George Ernest Bowman died September 5, 1941, after suffering a heart attack on the street near 9 Walnut walking back from the Somerset Club. The last living incorporator of the Society, Bowman's health had been poor for a number of years, and he had been in and out of the hospital several times. Bowman was 81 years old and was survived by his sister Mrs. William Dwight Parkinson of Fitchburg and several of her children.
Bowman's successor as Secretary was a remarkable woman. Isabelle Frances (Cushman) Nason, age 60, was born in Halifax, Massachusetts, in 1881, the daughter of Frank H. and Cordelia W. (Cushing) Cushman. She grew up in Plymouth and had a deep affection for the town and its history. She married Frank L. Nason in 1908 but had no children. A paragon of the hereditary / patriotic society matron, Isabelle, in her lifetime, was regent of the Massachusetts Daughters of the American Revolution, registrar of the National DAR, president of the Alden Kindred, founder and first president of the Massachusetts Court of Assistants, and the National Society of Women Descendants of the Ancient and Honorable Artillery Company, founder of the Patriot's Society, member of the Colonial Dames and the Huguenot Society, and one of the organizers of Plimoth Plantation. She was also a staunch Republican and member of the National, Massachusetts and Norwell Republican Clubs. In her spare time, she wrote historical plays. She was a diminutive woman with a personality as pleasing as Bowman's was acerbic. However, although she stated that Mayflower was a bit closer to her than any of the other societies with which she was involved, Nason's time was divided among many such "children." In addition, her husband was ill, and she often had to abandon the office to take care of him. At most, she would be in the Massachusetts Society of Mayflower Descendants office once or twice a week, the rest of the work being handled by the hired secretary. Nonetheless, her attention to the detail of the duties of the Secretary was complete. She answered every inquiry in a warm and friendly manner.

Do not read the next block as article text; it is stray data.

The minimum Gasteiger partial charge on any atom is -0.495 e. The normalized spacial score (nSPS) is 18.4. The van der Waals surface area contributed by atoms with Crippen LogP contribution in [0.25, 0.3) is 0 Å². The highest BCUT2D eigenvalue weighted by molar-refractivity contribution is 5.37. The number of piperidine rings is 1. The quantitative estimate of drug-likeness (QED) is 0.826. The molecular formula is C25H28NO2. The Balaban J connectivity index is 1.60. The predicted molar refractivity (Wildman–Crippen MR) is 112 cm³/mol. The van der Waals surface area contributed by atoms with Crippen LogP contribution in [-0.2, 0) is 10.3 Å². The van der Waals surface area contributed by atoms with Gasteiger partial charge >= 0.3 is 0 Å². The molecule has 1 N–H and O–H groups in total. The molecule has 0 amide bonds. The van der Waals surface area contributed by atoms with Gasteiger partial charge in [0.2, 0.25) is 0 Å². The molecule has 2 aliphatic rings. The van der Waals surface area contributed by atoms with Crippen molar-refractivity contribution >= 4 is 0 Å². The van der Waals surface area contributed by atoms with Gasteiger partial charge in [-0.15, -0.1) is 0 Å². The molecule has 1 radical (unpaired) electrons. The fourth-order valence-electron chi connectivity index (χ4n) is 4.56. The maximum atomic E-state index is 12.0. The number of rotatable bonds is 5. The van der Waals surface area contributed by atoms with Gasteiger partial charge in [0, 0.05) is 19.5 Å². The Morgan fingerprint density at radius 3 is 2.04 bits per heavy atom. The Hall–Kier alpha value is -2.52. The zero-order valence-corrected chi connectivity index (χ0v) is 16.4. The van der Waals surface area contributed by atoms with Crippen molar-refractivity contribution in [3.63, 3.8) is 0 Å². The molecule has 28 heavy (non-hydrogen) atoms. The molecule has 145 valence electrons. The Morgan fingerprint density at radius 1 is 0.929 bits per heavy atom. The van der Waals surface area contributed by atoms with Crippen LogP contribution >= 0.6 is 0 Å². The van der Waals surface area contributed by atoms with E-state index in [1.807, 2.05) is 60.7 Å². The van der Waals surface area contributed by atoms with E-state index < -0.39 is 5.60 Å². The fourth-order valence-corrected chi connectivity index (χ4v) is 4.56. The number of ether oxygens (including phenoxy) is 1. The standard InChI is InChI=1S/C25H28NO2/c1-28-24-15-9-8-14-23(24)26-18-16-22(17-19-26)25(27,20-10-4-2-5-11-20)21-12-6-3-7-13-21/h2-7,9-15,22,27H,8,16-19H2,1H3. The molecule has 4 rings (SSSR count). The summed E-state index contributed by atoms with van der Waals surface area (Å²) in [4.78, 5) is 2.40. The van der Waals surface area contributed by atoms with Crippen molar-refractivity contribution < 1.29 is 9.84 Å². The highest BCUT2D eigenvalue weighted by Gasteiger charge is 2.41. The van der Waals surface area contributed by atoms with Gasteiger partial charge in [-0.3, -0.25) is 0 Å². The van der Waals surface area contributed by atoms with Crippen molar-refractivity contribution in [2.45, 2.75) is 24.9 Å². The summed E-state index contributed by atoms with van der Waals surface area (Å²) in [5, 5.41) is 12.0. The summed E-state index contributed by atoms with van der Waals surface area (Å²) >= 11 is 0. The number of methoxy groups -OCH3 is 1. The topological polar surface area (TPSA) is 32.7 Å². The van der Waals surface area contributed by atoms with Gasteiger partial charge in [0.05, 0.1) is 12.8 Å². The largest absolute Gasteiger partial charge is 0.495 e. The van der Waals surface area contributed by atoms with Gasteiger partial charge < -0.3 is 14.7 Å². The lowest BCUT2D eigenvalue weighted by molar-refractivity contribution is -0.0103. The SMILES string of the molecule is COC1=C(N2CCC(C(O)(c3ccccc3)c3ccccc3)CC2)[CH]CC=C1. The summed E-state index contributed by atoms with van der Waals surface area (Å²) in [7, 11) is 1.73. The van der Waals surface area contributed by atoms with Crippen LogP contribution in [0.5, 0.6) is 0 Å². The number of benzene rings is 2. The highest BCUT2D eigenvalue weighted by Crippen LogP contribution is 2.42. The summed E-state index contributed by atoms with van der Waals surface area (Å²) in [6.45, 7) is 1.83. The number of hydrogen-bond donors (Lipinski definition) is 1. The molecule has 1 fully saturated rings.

The most crucial problem facing those whose job it was to administer the Society after Bowman's death, was finding out what was going on. Complicating matters at the time was the illness and retirement of his long-time secretary, Miss Richardson (who was in the hospital when he died), and the sudden heart attack and retirement of John Smith, custodian of the house. Along with Bowman, these two people had been responsible for the office and the house since it had been purchased. Mrs. Nason and the other Board of Assistants found themselves without a clue to what or where anything was. As Mrs. Nason put it, "Therefore a new Secretary, and new secretary to the Secretary, and a new Custodian had to take over, none of them having done actual work for this Society before. It had taken these four years [1941-1945] to try to get in the even stride of the work."